The Cell Manufacturing Credit agreement authorizes a tax credit or cash for the Company equal to 50% of capital investment expenses related to the construction of the Company’s integrated battery cell manufacturing facilities in Michigan, commencing with costs incurred from 1 January 2009, up to a maximum of $100.0 million over a four-year period. The tax credit is not to exceed $25.0 million per year and can be submitted for reimbursement beginning in tax year 2012. A123 is required to create 300 jobs no later than 31 December 2016 for the tax credit to be non-refundable. The tax credit is subject to a repayment provision in the event the company relocates 51% or more of the 300 jobs outside of the state of Michigan within three years after the last year the tax credit is received.

    Through 31 December 2011, A123 incurred $200.0 million in qualified expenses related to the construction of the Livonia and Romulus facilities. When the company meets the filing requirements for the tax year ending 31 December 2012, it expects to begin receiving $100.0 million in proceeds related to these expenses.

  • Michigan Economic Growth Authority Loan. The State of Michigan also granted A123 a low-interest forgivable loan of up to $4.0 million effective August 2009 with the objective of conducting advance vehicle technology operations to promote and enhance job creation within the State of Michigan. To receive advances under the loan, A123 was required to achieve certain key milestones related to the development of the manufacturing facility.

  • Michigan Department of Energy, Labor and Economic Growth. In December 2009, the State of Michigan awarded A123 $2.0 million to assist in funding its smart grid stabilization project, the purpose of which is to develop and improve the quality of application of energy efficient technologies and to create or expand the market for such technologies. A123 received an advance of $0.9 million in December 2009 and another $0.9 million in February 2011. Through 31 December 2011, the Company incurred $1.6 million in allowable costs, which was recorded as an offset to operating expenses. During the year ended, 31 December 2011, the remaining $0.4 million in funding was cancelled.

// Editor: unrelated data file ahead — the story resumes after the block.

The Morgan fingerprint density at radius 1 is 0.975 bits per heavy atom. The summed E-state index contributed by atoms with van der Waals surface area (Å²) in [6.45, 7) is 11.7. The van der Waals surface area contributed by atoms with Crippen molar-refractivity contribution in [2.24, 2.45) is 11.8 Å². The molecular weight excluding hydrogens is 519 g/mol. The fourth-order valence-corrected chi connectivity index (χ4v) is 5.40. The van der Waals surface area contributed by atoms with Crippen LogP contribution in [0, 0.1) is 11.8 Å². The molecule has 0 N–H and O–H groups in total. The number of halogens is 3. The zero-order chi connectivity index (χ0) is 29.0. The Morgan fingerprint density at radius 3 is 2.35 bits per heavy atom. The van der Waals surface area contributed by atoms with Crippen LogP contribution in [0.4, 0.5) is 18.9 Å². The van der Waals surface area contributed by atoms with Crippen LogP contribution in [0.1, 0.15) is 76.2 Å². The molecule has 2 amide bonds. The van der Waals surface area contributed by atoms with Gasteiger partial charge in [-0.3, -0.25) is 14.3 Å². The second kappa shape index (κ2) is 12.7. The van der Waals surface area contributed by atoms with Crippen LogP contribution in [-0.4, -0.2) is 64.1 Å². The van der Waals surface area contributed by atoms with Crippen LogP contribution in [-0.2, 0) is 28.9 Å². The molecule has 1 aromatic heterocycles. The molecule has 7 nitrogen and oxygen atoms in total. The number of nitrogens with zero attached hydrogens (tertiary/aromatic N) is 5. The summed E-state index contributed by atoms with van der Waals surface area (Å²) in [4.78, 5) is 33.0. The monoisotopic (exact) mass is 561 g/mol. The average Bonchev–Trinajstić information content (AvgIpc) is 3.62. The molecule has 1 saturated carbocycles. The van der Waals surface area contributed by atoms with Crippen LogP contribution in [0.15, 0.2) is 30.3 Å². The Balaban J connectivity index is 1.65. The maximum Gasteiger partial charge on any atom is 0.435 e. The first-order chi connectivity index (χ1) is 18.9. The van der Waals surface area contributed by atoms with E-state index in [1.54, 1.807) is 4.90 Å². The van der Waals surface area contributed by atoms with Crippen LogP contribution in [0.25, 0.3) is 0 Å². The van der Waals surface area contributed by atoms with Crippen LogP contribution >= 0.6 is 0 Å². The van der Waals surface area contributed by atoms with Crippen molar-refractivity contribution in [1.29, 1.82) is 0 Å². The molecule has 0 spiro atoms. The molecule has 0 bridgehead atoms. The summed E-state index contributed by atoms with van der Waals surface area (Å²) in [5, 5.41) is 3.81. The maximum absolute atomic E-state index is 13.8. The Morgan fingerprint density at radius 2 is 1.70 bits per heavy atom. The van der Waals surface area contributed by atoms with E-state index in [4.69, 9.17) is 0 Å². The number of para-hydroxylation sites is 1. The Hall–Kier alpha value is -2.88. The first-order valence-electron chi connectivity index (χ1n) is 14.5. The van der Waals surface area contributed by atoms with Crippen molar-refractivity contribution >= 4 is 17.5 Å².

• Massachusetts Clean Energy Technology Center. In October 2010, the Company entered into a forgivable loan agreement with Massachusetts Clean Energy Technology Center for $5.0 million for the purpose of funding working capital, capital expenses, and leasehold improvements for its new corporate headquarters and primary research and development center in Waltham, Massachusetts and Energy Solution Group engineering and manufacturing facilities in Westborough, Massachusetts.

    Amounts borrowed under this agreement accrue interest of 6% from the date of the advance and mature in October 2017. The loan is collateralized by certain designated equipment and a subordinated lien on certain other assets of the Company. Under the agreement, if A123 creates 263 new jobs in Massachusetts between 1 January 2010 and 31 December 2014 and maintains at least 513 jobs in Massachusetts from January 1, 2015 to the maturity date, $2.5 million of the outstanding principal and accrued interest on the loan will be forgiven.

    In addition, if A123 spends, or commits to spend, at least $12.5 million in capital expenses or leasehold improvements within one year from closing the loan, $2.5 million of the outstanding principal and accrued interest on the loan will be forgiven.